Red Bull’s Horner calls out “unacceptable” Renault

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A eighth-place performance from Daniel Ricciardo and a retirement from Sebastian Vettel was far from what Red Bull was hoping for on its home track Sunday in Austria.

Afterwards, team boss Christian Horner went on the offensive against engine supplier Renault with a broad attack.

“The reliability is unacceptable. The performance is unacceptable and there needs to be change at Renault,” he said to reporters at the Red Bull Ring.

Over the weekend, Red Bull advisor Helmut Marko had indicated that the team could go as far as to build its own engine in the future after what has been a trying 2014 season so far.

Such is the state of frustration at Red Bull, which has fallen behind Mercedes in the wake of Formula One’s shift to turbocharged, V-6 engines.

Horner himself said that such an idea was “highly improbable,” but added that while Red Bull wants to work with Renault in solving their problems, the manufacturer needs to get its act together.

“There will not be another engine in the back of the car next year, but we want to be competitive and we want to run at the front,” he said. “Something needs to happen because whatever’s being done there isn’t working at the moment.

“It’s not our business, it’s not our responsibility. We’re the end user and it’s just frustrating that the product is not where it needs to be at the moment.”

Renault’s deputy managing director, Rob White, sympathized as best he could with Horner’s frustration.

“The anxiety that Christian feels and the frustration he feels after a result that is not at the full potential of the performance of car and power unit is completely understandable and shared by us,” he told the BBC’s Andrew Benson.

“We are completely committed to making progress as fast as we possibly can and I think we have shown signs of progress before now, and we remain sure of where the expectations of Red Bull and Christian lie.”

Vettel was forced to retire his RB10 on Lap 37 to save his Renault engine. Early on in Sunday’s Grand Prix, an unexplained mapping issue caused him to lose drive when he pushed the overtake button in the cockpit.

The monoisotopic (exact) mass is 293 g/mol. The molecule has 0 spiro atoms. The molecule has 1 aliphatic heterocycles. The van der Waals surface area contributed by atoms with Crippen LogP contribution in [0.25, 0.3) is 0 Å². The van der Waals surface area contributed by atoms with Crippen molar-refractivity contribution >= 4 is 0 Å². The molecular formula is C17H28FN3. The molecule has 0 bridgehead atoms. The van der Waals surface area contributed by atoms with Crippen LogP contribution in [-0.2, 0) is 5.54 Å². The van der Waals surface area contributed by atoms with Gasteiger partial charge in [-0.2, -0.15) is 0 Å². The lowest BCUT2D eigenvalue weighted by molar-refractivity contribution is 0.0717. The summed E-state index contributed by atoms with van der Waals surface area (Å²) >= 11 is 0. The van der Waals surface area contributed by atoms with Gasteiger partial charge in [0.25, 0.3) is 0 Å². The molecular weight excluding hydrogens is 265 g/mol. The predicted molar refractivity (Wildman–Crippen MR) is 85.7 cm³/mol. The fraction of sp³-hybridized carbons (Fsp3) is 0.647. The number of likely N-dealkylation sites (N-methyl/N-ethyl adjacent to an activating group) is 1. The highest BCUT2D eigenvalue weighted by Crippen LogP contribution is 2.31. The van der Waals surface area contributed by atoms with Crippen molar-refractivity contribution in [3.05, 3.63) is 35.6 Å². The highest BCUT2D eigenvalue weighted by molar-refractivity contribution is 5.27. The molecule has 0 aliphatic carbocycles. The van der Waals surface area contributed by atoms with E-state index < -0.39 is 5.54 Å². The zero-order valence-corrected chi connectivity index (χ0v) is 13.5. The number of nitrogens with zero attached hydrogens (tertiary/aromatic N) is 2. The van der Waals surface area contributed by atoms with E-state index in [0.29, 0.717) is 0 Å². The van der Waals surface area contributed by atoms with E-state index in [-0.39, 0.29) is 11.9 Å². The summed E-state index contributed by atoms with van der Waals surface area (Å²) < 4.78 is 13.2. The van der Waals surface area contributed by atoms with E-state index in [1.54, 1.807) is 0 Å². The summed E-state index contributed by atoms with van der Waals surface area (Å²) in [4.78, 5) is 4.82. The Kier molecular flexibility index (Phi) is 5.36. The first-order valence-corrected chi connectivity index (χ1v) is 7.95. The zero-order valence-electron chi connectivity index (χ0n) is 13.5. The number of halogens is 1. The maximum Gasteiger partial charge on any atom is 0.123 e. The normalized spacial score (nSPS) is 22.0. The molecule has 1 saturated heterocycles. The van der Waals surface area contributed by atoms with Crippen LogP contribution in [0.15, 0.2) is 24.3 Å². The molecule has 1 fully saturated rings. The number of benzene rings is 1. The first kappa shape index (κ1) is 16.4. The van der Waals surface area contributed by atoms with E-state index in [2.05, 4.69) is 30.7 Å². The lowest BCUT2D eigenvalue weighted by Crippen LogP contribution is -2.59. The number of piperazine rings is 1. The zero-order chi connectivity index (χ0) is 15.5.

The four-time defending World Champion was somehow able to reset his car and keep going, but had fallen a lap off the pace in the process.

As for Ricciardo, he suffered a poor start from fifth on the grid and, handicapped by the Renault’s lack of power, was unable to do much afterwards except stay in the lower reaches of the points.

Al Unser Jr. back in IndyCar after a decade away: ‘Life is very good’

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There’s been somewhat of a hole in Al Unser Jr.’s heart ever since he retired from racing in 2007.

It was a void, something was missing.

But now, after a decade away from racing, Unser has found the right medicine to fill that hole in his heart: he’s back in the racing game again.

No, he’s not driving again (although he does participate occasionally in vintage races), but the two-time Indianapolis 500 (1992 and 1994) winner is definitely back in the IndyCar world.

And he couldn’t be happier.

“For me, it’s a dream come true,” Unser told IndyCar.com. “Since I stepped out of the race car and retired from racing, there’s been something missing from my life, and it’s racing.”

Unser has hooked up with Harding Racing. The team competed in three races last season as a ramp-up for a full 17-race effort this season. While Unser’s official title with the team is “consultant,” he’s involved in so much more.

His main role is as a driving coach to 2015 IndyCar Rookie of the Year Gabby Chaves. But he’s also involved in so many other areas, including helping the team obtain sponsorships and much more.

He then added, “I’m involved in every sense of the word except actually driving the car. And I’m happy about that because I’m too old to drive the car.”

Unser, who won CART championships in 1990 and 1994, is now 55. He’s so involved with his new job that he even moved from his native New Mexico and has relocated to suburban Indianapolis.

Not only is it a new start for Unser, it also is for Chaves. After running all 16 races in 2015 for Bryan Herta Autosport with Curb-Agajanian, he competed in just seven races for Dale Coyne Racing in 2016 and only three races for Harding Racing last season.

But he definitely impressed the team, with a fifth- (Texas) and ninth-place (Indianapolis 500) finish in the first two races and 15th (Pocono) in the team’s final run of the season.

That’s why when Harding Racing decided to go fulltime in 2018, Chaves was their pick for behind the wheel. And Unser was their pick to help guide him to potential stardom in the series.

“(Team owner) Mike Harding is definitely a person that when he decides to do something, he does it right,” Unser told IndyCar.com. “The potential for this organization is through the sky. We’re all working really hard here and we see the potential.”

And as for Unser?

“Life is good, life is very good,” he told IndyCar.com. “We’re back full force, eager and better than ever.”

Click here for the full story about Unser from IndyCar.com.